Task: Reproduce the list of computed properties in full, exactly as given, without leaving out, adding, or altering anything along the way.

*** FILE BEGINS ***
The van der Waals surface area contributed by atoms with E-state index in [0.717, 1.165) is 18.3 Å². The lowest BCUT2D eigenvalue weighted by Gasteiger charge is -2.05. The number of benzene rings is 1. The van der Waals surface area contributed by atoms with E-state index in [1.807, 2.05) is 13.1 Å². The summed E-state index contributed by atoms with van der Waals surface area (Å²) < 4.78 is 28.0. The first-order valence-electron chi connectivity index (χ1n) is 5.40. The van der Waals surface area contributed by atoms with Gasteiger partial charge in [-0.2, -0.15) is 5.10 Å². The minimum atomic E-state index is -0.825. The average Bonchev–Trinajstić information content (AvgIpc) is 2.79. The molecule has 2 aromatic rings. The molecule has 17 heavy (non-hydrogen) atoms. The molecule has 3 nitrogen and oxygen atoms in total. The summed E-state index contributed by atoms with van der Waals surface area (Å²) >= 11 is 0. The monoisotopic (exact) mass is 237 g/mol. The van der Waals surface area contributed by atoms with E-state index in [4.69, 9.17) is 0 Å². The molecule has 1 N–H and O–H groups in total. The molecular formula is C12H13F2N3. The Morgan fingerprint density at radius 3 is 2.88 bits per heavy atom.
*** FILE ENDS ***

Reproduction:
The van der Waals surface area contributed by atoms with E-state index in [0.717, 1.165) is 18.3 Å². The lowest BCUT2D eigenvalue weighted by Gasteiger charge is -2.05. The number of benzene rings is 1. The van der Waals surface area contributed by atoms with E-state index in [1.807, 2.05) is 13.1 Å². The summed E-state index contributed by atoms with van der Waals surface area (Å²) < 4.78 is 28.0. The first-order valence-electron chi connectivity index (χ1n) is 5.40. The van der Waals surface area contributed by atoms with Gasteiger partial charge in [-0.2, -0.15) is 5.10 Å². The minimum atomic E-state index is -0.825. The average Bonchev–Trinajstić information content (AvgIpc) is 2.79. The molecule has 2 aromatic rings. The molecule has 17 heavy (non-hydrogen) atoms. The molecule has 3 nitrogen and oxygen atoms in total. The summed E-state index contributed by atoms with van der Waals surface area (Å²) >= 11 is 0. The monoisotopic (exact) mass is 237 g/mol. The van der Waals surface area contributed by atoms with E-state index in [4.69, 9.17) is 0 Å². The molecule has 1 N–H and O–H groups in total. The molecular formula is C12H13F2N3. The Morgan fingerprint density at radius 3 is 2.88 bits per heavy atom.